Being in two unions in my 38-year career in aviation, I find it refreshing to see Volkswagen seeking out labor to be represented to help run a successful factory operation. If I worked at VW and saw how much outside interference and influence is being promoted by business organizations whom I have never heard of, and after this election, never will, I would question their intentions. It seems that these business groups want to tell the workers how to vote. What's it in for them? Are they afraid of having to pay their own workers a decent salary to the point they no longer qualify for food stamps, offer benefits generous enough to make Obamacare irrelevant, and give workers back the buying power that has been taken from them this past 20 years? Are businesses worried that they will have to share in their record profits if workers organize and get what historically is their fair share, which they are not getting today? If this be true, there is more riding on this election than the unionization of Volkswagen. Given the plight of the middle class, those who exploit them have a right to be afraid.


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The UAW is a greedy corporation. Top heavy with fat ass cats who are owned by the Democrat Party. Not needed at all. See yaaaa!

February 14, 2014 at 12:28 a.m.
soakya said...

The reason VW closed up shop before was because they couldn't sell cars. The same will happen to the Passet. They are so desperate they think they can sell a VW truck in America. Does anyone believe for a moment Toyota, Ford, and Chevy truck owners are going to switch to VW junk.

February 14, 2014 at 7:49 a.m.
GaussianInteger said...

Soakya, guys like you said the same thing about Toyota and Nissan trucks when they pushed their way into the US market.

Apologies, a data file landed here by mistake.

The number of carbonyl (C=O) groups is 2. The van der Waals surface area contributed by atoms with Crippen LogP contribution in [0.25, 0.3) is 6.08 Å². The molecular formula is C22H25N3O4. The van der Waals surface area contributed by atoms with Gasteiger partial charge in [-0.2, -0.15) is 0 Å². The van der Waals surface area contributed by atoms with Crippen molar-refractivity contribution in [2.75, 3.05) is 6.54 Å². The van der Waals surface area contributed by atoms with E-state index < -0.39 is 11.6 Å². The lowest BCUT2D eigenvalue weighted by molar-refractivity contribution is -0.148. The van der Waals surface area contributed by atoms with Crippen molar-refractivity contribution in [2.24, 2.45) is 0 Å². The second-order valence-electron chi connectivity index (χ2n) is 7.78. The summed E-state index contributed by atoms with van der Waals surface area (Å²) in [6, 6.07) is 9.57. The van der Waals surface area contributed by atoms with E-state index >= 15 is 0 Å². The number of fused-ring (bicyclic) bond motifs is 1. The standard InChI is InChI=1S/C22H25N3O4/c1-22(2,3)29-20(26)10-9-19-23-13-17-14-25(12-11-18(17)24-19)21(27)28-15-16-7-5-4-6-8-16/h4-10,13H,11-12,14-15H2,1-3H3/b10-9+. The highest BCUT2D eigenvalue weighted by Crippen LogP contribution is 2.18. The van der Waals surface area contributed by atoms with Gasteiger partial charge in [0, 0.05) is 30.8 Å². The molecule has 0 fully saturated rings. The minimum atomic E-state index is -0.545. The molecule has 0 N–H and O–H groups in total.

February 14, 2014 at 3:08 p.m.
Plato said...

The question is not rather or not the UAW represents the workers but rather, what kind of relationship the workers will have with management if UAW does become part of VW Chattanooga.

Germany is the world model for employee/employer relationships. The worker's council takes part in decision making at the highest levels. It's like one big cooperative working for a common good. That relationship has helped make VW a world class company and industry leader.

So will the UAW take an adversarial attitude towards the company as was the case during the 60s, 70s and 80s when the American auto industry went into the tank, or will they take a more modern approach leaning from the German counterparts?

Only time will tell, but if I were a VW employee before I voted I would be asking a lot of questions.

February 14, 2014 at 7:44 p.m.
schizka said...

Plato, Unions took on an adversarial approach to companies because companies were adversarial to their employees. Workers trying to form Unions were sometimes beaten and even murdered by thugs companies hired. Remember the story of Karen Silkwood? I Chemical Technician and Union activist? I don't recall if it was ever determined for a certainty that car crash she died in while on her way to meet with a Union rep was related to her attempts to form a union at the company she worked, but her death was quite suspicious. Not to mention others similar strane incidents.

February 14, 2014 at 8:10 p.m.
Plato said...

schizka - the history of unions has been like a pendulum. At first the companies had all the power and abuses like you are talking about took place, then over time it reached something close to equilibrium but into the late 60s - early 80s the pendulum swung too far in favor of the unions in particular the auto and steel industries. Union greed lead to the demise of these industries. It's now swung back towards equilibrium again. But my point is not how weak or powerful unions are but rather the approach they take towards representing their members. They can be a positive force or a negative one.

February 15, 2014 at 10:27 a.m.
soakya said...

Now the politicians and the chamber will not be able to blame the failure of the VW experience on the union.

February 15, 2014 at 1:12 p.m.